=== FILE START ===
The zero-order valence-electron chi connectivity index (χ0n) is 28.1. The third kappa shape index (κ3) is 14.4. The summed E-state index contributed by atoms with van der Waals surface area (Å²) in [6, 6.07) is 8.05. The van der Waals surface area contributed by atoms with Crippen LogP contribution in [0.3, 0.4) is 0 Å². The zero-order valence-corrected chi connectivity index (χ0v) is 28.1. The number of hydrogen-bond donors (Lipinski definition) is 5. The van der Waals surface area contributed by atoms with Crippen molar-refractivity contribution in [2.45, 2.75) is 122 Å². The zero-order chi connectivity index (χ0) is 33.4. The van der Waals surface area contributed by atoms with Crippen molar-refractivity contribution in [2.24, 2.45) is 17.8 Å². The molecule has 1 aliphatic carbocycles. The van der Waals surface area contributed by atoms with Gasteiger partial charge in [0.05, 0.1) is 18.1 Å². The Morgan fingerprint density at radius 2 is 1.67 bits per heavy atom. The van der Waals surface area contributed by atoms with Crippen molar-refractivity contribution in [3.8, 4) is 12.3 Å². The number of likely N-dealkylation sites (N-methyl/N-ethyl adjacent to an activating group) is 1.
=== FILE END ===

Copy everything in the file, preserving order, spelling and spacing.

The zero-order valence-electron chi connectivity index (χ0n) is 28.1. The third kappa shape index (κ3) is 14.4. The summed E-state index contributed by atoms with van der Waals surface area (Å²) in [6, 6.07) is 8.05. The van der Waals surface area contributed by atoms with Crippen LogP contribution in [0.3, 0.4) is 0 Å². The zero-order valence-corrected chi connectivity index (χ0v) is 28.1. The number of hydrogen-bond donors (Lipinski definition) is 5. The van der Waals surface area contributed by atoms with Crippen molar-refractivity contribution in [2.45, 2.75) is 122 Å². The zero-order chi connectivity index (χ0) is 33.4. The van der Waals surface area contributed by atoms with Crippen molar-refractivity contribution in [2.24, 2.45) is 17.8 Å². The molecule has 1 aliphatic carbocycles. The van der Waals surface area contributed by atoms with Gasteiger partial charge in [0.05, 0.1) is 18.1 Å². The Morgan fingerprint density at radius 2 is 1.67 bits per heavy atom. The van der Waals surface area contributed by atoms with Crippen molar-refractivity contribution in [3.8, 4) is 12.3 Å². The number of likely N-dealkylation sites (N-methyl/N-ethyl adjacent to an activating group) is 1.